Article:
The Wikileaks organization has been in the news a great deal the past couple weeks with its large scale disclosure of internal communications from the US State Department, and promises to release reportedly explosive internal discussions from banks at a later date. I have held off commenting for awhile to see how the issue played out a bit, and what the potential effects on how enteprises use social software might be.
Last week’s announcement that Mark Zuckerberg is Time magazine’s “person of the year” for 2010 put the issue in perspective. Many were aghast at this perceived slight of Wikileaks’s Julian Assange, but I tend to agree with it.
Too many years ago, I did a customized undergraduate college degree in the Philosophy of Journalism, so I probably should have some deeper opinions about the issues Wikileaks raises. When I was thinking about journalism in the early ‘80s, I was mostly considering differences between the Soviet model of journalism and how it compared to Western ideas. Like so many projects studying anything having to do with the Soviet Union, all that work has since become utterly obsolete and almost completely irrelevant.
Now I spend more time thinking about how enterprises use social software, an endeavour which might remain relevant for a bit longer. The Wikileaks affair actually does not have much to do with social media, or at least it shouldn’t. Despite its name, Wikileaks does not have much to do with technologies like social networking, discussion boards, or even wikis. The organization uses fancy security and anonymization techniques to keep their web sites up and protect contributors, but there isn’t much social about what they do in the way that Wikipedia or Yelp are social.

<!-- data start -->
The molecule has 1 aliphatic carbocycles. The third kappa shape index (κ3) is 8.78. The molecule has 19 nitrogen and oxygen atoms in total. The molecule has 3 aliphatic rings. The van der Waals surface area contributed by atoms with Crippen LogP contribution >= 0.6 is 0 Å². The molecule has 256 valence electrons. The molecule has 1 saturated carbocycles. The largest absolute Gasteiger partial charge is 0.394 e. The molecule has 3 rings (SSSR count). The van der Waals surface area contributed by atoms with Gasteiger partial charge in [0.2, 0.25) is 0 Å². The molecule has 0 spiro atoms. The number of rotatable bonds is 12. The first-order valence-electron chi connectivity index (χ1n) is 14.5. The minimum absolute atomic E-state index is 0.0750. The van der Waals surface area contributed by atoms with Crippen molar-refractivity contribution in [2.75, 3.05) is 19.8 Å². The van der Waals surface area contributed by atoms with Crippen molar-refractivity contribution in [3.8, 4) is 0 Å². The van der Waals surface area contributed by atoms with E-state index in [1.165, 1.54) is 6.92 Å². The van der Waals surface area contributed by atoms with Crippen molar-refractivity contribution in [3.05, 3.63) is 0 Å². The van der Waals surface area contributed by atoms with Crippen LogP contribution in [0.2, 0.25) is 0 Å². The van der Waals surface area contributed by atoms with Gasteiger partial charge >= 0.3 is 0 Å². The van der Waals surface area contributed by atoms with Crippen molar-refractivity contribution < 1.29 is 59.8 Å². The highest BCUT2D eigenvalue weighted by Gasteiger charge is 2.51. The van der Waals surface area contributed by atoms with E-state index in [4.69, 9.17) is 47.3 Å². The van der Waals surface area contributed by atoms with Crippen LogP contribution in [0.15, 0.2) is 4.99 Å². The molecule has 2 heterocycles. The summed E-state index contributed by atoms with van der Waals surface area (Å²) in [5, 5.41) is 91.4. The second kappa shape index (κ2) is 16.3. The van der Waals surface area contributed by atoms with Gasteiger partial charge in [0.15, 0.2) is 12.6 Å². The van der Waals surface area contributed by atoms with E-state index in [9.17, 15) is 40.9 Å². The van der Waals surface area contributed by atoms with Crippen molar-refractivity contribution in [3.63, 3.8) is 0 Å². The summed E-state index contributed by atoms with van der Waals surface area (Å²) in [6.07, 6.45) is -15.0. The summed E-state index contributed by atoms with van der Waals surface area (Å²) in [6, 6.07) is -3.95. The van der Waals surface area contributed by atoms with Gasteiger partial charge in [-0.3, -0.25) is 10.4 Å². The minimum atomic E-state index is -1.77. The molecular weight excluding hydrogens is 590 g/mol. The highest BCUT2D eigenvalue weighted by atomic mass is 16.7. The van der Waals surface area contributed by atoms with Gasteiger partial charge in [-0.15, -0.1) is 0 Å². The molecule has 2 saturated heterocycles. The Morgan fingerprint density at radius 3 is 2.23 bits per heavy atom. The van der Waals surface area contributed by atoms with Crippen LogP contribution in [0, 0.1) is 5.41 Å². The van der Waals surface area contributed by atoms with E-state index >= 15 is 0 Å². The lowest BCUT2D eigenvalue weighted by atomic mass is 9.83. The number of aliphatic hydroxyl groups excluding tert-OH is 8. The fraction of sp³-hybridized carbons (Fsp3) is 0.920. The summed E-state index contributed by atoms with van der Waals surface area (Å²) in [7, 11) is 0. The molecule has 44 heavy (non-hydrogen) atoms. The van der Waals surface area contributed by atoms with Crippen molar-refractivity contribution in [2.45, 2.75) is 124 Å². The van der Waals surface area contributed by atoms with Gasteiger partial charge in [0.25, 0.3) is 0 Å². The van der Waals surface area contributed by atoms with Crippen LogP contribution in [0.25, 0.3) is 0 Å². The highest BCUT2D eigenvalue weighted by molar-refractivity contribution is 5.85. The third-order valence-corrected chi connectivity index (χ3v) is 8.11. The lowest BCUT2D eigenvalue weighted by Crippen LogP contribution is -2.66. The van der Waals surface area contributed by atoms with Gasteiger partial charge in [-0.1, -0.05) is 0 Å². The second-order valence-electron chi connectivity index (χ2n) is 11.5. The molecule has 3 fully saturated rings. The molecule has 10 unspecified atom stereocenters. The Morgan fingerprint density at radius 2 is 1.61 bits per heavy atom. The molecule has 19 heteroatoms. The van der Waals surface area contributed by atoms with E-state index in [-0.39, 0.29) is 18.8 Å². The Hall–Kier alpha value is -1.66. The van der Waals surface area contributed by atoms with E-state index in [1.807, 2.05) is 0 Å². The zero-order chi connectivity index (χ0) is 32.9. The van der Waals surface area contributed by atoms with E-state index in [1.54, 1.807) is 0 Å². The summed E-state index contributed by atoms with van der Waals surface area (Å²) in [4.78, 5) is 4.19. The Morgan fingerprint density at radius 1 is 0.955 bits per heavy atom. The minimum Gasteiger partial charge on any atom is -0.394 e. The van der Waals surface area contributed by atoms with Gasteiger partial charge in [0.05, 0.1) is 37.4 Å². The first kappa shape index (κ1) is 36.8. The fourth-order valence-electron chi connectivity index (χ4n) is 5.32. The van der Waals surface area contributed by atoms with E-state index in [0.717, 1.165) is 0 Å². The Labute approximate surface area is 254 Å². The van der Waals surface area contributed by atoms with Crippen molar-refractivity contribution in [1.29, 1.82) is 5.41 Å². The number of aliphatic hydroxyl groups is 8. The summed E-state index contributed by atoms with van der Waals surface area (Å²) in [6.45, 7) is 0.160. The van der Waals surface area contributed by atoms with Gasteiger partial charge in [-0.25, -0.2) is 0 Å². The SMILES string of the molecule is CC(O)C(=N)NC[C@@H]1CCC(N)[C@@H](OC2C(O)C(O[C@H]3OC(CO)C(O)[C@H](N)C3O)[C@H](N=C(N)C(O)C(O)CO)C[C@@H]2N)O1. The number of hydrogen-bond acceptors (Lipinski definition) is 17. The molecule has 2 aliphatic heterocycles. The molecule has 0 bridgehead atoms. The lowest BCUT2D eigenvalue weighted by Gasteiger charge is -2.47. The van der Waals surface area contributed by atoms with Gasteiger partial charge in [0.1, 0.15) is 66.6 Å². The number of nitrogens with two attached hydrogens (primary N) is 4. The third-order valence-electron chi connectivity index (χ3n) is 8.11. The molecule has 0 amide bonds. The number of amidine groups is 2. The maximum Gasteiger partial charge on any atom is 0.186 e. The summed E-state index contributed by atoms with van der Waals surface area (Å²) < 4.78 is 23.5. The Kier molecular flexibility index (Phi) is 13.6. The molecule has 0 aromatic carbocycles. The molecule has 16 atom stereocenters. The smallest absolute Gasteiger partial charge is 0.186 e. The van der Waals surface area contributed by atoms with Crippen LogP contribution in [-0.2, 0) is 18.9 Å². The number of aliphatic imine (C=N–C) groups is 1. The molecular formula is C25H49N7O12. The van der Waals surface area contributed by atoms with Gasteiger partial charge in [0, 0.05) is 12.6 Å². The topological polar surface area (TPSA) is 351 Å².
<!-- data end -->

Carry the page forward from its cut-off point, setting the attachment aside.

The rise of internet-mediated social interactions has had a profound influence on how we work, play, and interact as humans. Without downplaying the effect that Wikileaks will have on politics, journalism, and potentially business (if Assange’s threat/promise to release controversial banking documents comes to pass), the influence of social software goes much further. While not the only driver, Facebook is the public face of this influence.
So for once, I agree with Time. It doesn’t happen often.
I fear that an unavoidable, but unfortunate result of the furor around the Wikileaks disclosures will be an increased desire to lock down conversations and restrict communication at both commercial and government organizations. It will be used as a reason to block access to social media sites, stop sharing information, and treat many who want to collaborate widely with suspicion. After a period where sharing and access were generally encouraged, I fear that the pendulum will swing too far back the other way. This inevitable reaction is unfortunate from a social media perspective because encouraging participation is one of the biggest challenges I find organizations facing. As social software gains in maturity, usage grows beyond the pioneers who are naturally attracted to the technologies and interacting that way. After the pioneers, the settlers need encouragement. Clamping down amid an atmosphere of fear is not conducive to encouraging participation.
This would not be the first time that a desire for one thing triggered the opposite. When deciding on steps to take post-Wikileaks, I really hope that the familiar relationship between babies and bath water does not get forgotten.
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